Sackcloth and ashes stand for the roughness and lowliness of human nature. Jesus Christ made a tunic for himself from the sackcloth of our nature, sewing it with the needle of the Holy Spirit’s subtle operation, and the thread of the blessed Virgin’s faith; and he put it on and sprinkled it with the ashes of lowliness and poverty. Diseased and accursed eyes cannot see this. Alas! The face of Jesus Christ was swollen with blows and tears. He bore them without iniquity in his hand, having done no iniquity, nor was there deceit in his mouth (Is 53,9). He offered pure prayers to his Father for the impure and the defiled. As Isaiah says, He prayed for the transgressors (Is 53,12), saying, Father, forgive them.. (Lc 23,34). O earth (that is, O sinner), do not cover my blood with the love of earthly things. It was the price of your redemption. I beg you, let it make you fruitful. I have written TAU on your forehead in my own blood, lest the destroying angel destroy you (cf. Ez 9,4-5). I beg you, do not cover it with earth. Do not erase the writing of the inscription that Pilate would not change. He confirmed it, saying, What I have written, I have written (Jn 19,22).

Neither let my cry find a hiding place in thee. The cry of our Redeemer is the Blood of redemption, which (as the Apostle says to the Hebrews) speaketh better than the blood of Abel (He 12,24). The blood of Abel sought the death of the fratricide, but the blood of the Lord intercedes for the life of his persecutors. His cry finds a hiding place in us, if our tongue is silent about what our mind believes. The blinded eyes do not see this sackcloth or these ashes. The deaf ears do not hear this cry. So the Lord adds: I say to you, that many prophets and kings have desired to see...

The prophets stand for the prelates of the Church, kings for the powerful of the world. Both would like to see Christ in heaven, but they are unwilling to behold him hanging on the Cross. They want both to reign with Christ and to rejoice with the world. They say with Balaam: Let my soul die the death of the just (Nb 23,10). They want to behold the glory of the divinity, which the Apostles saw, but not to bear the shame of the Passion or the poverty of Jesus Christ, which his disciples bore; and so they will not see him with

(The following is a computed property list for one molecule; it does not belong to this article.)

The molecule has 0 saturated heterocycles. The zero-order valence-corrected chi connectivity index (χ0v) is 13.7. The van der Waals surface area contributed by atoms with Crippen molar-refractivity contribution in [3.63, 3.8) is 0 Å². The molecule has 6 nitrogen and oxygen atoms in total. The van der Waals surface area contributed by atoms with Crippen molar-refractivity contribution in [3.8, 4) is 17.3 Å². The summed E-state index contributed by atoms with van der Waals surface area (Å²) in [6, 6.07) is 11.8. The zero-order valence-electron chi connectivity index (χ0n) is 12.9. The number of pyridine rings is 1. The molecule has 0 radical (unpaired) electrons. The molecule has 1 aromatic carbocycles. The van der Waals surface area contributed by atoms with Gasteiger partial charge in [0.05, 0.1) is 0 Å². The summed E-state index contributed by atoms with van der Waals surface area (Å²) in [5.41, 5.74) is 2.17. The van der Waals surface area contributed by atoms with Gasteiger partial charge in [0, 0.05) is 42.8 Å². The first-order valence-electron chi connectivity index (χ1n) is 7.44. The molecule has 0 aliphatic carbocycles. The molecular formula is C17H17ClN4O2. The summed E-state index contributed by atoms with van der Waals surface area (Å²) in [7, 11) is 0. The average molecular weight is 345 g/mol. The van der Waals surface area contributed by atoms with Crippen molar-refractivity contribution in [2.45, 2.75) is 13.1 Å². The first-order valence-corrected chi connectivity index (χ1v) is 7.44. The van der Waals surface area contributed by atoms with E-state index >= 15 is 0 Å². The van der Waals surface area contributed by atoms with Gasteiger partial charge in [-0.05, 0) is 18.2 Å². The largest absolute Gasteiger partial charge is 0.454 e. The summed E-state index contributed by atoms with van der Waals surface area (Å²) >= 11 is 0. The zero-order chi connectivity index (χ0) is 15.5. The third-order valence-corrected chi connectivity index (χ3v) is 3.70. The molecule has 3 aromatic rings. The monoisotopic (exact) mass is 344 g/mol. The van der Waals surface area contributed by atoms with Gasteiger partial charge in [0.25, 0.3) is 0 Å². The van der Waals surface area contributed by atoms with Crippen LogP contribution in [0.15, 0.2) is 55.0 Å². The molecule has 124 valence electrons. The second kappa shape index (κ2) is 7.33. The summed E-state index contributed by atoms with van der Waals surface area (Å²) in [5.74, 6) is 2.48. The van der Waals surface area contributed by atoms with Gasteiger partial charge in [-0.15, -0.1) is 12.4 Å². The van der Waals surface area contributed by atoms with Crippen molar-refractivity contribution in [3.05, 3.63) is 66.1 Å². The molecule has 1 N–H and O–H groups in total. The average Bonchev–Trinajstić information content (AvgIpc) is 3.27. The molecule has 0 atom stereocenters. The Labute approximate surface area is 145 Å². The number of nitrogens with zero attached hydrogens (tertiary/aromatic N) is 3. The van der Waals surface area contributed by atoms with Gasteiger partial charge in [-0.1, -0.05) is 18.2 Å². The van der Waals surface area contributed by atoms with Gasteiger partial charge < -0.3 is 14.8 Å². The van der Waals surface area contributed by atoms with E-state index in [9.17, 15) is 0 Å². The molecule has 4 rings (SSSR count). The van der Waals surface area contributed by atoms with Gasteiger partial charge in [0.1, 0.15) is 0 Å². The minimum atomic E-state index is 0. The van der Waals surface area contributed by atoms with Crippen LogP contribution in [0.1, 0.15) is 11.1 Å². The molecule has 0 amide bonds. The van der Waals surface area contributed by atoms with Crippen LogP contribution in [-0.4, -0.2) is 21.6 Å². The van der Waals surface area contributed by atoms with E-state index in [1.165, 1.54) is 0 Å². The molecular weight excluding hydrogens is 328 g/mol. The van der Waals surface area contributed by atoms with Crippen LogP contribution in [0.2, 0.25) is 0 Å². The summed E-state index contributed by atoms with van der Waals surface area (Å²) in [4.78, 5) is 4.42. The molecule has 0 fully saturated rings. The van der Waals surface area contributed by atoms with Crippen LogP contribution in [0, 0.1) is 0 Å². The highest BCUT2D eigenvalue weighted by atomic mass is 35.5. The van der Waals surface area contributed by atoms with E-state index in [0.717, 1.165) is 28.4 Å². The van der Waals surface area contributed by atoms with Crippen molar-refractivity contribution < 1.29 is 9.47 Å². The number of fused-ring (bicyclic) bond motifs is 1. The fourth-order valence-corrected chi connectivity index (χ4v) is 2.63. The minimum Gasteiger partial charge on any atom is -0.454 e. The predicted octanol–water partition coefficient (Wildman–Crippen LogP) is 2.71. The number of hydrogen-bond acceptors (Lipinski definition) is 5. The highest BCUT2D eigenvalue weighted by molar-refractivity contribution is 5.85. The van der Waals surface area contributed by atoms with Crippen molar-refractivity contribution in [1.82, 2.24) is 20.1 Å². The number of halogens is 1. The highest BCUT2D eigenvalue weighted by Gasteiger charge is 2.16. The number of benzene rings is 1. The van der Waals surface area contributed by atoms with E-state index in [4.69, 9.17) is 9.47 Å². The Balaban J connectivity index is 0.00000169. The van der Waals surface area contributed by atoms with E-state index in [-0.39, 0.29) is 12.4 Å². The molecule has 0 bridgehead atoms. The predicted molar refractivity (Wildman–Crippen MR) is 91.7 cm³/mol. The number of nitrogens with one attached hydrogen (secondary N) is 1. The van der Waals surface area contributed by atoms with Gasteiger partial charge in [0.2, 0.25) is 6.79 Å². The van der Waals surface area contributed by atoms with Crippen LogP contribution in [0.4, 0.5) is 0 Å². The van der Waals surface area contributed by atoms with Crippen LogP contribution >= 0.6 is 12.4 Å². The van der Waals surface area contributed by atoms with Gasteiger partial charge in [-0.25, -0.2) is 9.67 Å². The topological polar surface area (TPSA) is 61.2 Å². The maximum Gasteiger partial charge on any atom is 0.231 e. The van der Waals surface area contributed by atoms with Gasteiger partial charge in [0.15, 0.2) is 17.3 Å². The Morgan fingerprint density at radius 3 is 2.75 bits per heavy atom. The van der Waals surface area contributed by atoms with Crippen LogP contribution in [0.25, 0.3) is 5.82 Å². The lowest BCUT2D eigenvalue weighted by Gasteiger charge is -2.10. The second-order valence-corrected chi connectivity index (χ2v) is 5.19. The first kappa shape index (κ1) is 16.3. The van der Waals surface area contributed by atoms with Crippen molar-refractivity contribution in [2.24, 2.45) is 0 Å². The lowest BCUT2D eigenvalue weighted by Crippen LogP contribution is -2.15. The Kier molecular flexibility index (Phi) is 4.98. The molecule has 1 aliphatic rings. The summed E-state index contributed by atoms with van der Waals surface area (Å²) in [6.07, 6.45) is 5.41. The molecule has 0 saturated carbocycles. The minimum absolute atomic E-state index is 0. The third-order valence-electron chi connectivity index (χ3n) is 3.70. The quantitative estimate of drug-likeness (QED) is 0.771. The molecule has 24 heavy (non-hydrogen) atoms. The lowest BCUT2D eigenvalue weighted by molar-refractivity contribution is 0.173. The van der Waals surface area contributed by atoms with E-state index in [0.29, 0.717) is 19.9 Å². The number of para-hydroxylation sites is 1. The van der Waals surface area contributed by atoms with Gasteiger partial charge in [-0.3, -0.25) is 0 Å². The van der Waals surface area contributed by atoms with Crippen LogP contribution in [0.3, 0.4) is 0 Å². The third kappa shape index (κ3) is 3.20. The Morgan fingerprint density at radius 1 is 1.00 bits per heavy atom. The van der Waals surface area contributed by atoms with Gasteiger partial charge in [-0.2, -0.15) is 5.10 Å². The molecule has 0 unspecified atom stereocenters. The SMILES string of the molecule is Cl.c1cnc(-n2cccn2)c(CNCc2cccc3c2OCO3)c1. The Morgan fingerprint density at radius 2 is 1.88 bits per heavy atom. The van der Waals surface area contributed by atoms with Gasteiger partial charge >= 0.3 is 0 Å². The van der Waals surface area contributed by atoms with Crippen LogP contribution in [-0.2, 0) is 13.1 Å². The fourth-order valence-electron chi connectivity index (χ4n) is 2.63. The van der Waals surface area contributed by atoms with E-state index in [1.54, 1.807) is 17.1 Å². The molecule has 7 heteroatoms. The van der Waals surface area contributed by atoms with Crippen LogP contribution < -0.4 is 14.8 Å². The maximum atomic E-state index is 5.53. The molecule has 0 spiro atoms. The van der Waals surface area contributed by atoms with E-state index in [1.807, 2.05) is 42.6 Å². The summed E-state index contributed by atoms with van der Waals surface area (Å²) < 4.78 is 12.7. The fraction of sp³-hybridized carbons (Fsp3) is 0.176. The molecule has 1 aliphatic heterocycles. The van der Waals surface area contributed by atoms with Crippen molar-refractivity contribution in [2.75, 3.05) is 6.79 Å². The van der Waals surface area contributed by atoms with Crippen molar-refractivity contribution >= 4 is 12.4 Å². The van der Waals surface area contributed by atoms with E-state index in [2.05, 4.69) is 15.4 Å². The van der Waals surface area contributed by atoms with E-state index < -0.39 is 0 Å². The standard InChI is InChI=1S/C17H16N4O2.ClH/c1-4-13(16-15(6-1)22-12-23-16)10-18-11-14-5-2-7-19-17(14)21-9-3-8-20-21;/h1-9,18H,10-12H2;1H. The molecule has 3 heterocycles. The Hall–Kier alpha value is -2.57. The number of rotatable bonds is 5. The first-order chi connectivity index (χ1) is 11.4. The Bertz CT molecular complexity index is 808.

the Apostles, they will gaze with the wicked on him they have pierced (cf. Jn 19,37).

They will not hear the gentle whisper, Come, ye blessed of my Father, only the thunder: Depart, ye cursed.

5. Regarding this, Job says:

Who shall be able to behold the thunder of his greatness? (Jb 26,14) and:

Thou didst hold the exttremities of the earth, shaking them; and thou hast shaken the ungodly out of it. (cf. Jb 36,13)

The Lord held the extremities of the earth when he chose the weak and contemptible things of the world to confound the strong (cf. 1Co 1,27-28). A father holds his son with one hand, while he chastises him with the other. He holds him, lest he should fall headlong; but he chastises him, lest he grow proud and insolent. In this way the Lord holds the just man with the hand of mercy, lest he fall into sin; but he chastises him, lest he raise himself above the Father’s grace- as the Apostle says; Lest the greatness of the revelations should exalt me... (2Co 12,7).